Google Summer of Code: Rules of conduct
Google Summer of Code is a huge commitment, both for us as a project, and for the students participating. We expect a lot from the students: A full-time commitment during the three months of GSoC, interaction with the community and hopefully a new contributor to GNU Radio.
As mentors, we want to guarantee a certain quality of mentoring. Please remember that mentors, unlike the participants, are unpaid volunteers. Nevertheless, we think it's a good thing to establish clear rules before GSoC actually starts. This document shall be an official statement from the GNU Radio project to GSoC participants, detailing how we plan to conduct GSoC from our side.
Mentors: What we offer
This section will what we as a mentoring organization are committed to during GSoC.
- Guaranteed mentorship. All accepted students are assigned a mentor. Should, for any reason, the mentor fail to fulfill his or her duties, we will make sure there is backup.
- Regular feedback. At least once a week, the mentor will provide direct feedback (e.g. through a Google Hangout) and guide the student.
- Expertise. All of our mentors are highly competent in their field of expertise. Should more input be necessary, the GNU Radio community will provide additional help, either through the mailing list or by finding experts who can help with specific problems.
Students: What we expect, and how not to fail
Here, we want to lay out in a transparent fashion what we expect from students in order for them not to fail. Before every evaluation, mentors will discuss amongst each other if students have done all they should in order to pass. This means that a pass/fail is not up to the whims of individual mentors, but is a decision transparent to all other active mentors.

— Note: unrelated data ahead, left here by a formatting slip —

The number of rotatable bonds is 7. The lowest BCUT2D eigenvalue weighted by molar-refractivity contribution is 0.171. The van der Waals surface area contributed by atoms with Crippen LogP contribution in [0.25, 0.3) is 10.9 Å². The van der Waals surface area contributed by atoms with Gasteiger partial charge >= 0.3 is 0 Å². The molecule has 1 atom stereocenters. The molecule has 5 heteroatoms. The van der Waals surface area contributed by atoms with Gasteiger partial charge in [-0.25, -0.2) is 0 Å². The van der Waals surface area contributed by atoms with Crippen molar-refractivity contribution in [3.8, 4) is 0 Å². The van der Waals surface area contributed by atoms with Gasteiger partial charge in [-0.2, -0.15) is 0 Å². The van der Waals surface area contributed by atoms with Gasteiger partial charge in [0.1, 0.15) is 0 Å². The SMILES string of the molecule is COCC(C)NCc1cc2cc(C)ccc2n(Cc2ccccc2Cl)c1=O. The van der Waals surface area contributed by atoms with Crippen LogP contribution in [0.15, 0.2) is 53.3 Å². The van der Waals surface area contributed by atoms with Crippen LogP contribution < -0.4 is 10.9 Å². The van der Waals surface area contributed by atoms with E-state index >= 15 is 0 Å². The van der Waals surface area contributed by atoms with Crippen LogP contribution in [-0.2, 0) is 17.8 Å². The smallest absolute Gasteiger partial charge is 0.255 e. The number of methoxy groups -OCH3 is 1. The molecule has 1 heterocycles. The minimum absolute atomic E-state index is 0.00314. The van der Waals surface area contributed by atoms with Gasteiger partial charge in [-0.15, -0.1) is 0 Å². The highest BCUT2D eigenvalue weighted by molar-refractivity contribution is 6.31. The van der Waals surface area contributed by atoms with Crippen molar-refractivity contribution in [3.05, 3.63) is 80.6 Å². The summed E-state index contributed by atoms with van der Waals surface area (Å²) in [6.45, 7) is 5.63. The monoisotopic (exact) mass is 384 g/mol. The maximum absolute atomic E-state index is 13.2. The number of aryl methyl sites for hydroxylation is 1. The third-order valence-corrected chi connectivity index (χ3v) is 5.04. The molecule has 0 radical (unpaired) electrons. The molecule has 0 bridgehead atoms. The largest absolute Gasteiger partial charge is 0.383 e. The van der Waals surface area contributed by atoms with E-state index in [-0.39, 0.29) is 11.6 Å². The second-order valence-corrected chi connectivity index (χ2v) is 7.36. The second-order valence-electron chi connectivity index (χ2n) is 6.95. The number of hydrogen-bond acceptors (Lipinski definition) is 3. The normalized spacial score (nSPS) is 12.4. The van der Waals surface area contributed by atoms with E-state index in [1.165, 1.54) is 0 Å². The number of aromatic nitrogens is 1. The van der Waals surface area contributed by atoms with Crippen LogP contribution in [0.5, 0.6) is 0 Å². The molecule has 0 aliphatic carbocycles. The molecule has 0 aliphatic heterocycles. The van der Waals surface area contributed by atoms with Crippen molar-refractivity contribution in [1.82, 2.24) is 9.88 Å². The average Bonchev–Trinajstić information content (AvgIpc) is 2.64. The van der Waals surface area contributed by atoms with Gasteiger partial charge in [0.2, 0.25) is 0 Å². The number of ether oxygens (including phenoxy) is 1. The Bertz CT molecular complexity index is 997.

- Participation in the community. Students who don't make their work public during GSoC cannot expect to pass. This can happen through blog posts, mailing list contributions or other forms, as long as it is made publicly available and anyone who wants can follow the student's progress during GSoC. We require weekly updates on a publically visible platform!
- Public definition of milestones. For every evaluation period, it should be clear for an outsider what the goals were, and if they were reached. This way, pass/fail can be objectively evaluated against these milestones.
The three strikes rule
If students fail to live up to these rules of conduct, they will receive a warning. The third warning will automatically result in failing the student. While this might sound harsh, it's actually a good way for both mentors and students to communicate that things are going wrong.
Reasons to receive a warning include, but are not limited to:
- Missing a weekly public update
- Falling way behind on promised deliverables
- GPL/FLOSS licence violations
- Abusive conduct, e.g. using abusive language on the mailing list and/or IRC
- Prioritising other activities during GSoC to an extent that time spent on GSoC itself is affected
It's up to the individual mentor to decide whether or not a student deserves a warning. However, in very obvious cases (such as missing a weekly update), the org admin may also issue a warning.